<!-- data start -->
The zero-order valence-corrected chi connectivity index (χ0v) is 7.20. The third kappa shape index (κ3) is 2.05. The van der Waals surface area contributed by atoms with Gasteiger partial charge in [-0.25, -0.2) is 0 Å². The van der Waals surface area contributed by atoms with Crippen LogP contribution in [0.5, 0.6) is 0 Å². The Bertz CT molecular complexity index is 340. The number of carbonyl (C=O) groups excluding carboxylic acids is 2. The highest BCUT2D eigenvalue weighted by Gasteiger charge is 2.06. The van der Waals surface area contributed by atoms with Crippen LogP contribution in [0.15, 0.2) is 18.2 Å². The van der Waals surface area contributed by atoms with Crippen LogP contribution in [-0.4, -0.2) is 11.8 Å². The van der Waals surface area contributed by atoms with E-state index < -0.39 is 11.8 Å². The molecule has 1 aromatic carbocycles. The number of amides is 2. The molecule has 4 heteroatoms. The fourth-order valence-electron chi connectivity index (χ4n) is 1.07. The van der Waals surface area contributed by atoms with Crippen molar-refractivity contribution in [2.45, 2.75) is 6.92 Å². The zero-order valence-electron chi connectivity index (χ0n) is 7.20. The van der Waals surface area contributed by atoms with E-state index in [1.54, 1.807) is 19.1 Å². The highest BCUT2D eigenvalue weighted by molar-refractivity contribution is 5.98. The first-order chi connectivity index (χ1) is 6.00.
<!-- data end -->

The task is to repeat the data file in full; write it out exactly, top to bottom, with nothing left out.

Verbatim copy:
The zero-order valence-corrected chi connectivity index (χ0v) is 7.20. The third kappa shape index (κ3) is 2.05. The van der Waals surface area contributed by atoms with Gasteiger partial charge in [-0.25, -0.2) is 0 Å². The van der Waals surface area contributed by atoms with Crippen LogP contribution in [0.5, 0.6) is 0 Å². The Bertz CT molecular complexity index is 340. The number of carbonyl (C=O) groups excluding carboxylic acids is 2. The highest BCUT2D eigenvalue weighted by Gasteiger charge is 2.06. The van der Waals surface area contributed by atoms with Crippen LogP contribution in [0.15, 0.2) is 18.2 Å². The van der Waals surface area contributed by atoms with Crippen LogP contribution in [-0.4, -0.2) is 11.8 Å². The van der Waals surface area contributed by atoms with E-state index < -0.39 is 11.8 Å². The molecule has 1 aromatic carbocycles. The number of amides is 2. The molecule has 4 heteroatoms. The fourth-order valence-electron chi connectivity index (χ4n) is 1.07. The van der Waals surface area contributed by atoms with Crippen molar-refractivity contribution in [2.45, 2.75) is 6.92 Å². The zero-order valence-electron chi connectivity index (χ0n) is 7.20. The van der Waals surface area contributed by atoms with E-state index in [1.54, 1.807) is 19.1 Å². The highest BCUT2D eigenvalue weighted by molar-refractivity contribution is 5.98. The first-order chi connectivity index (χ1) is 6.00.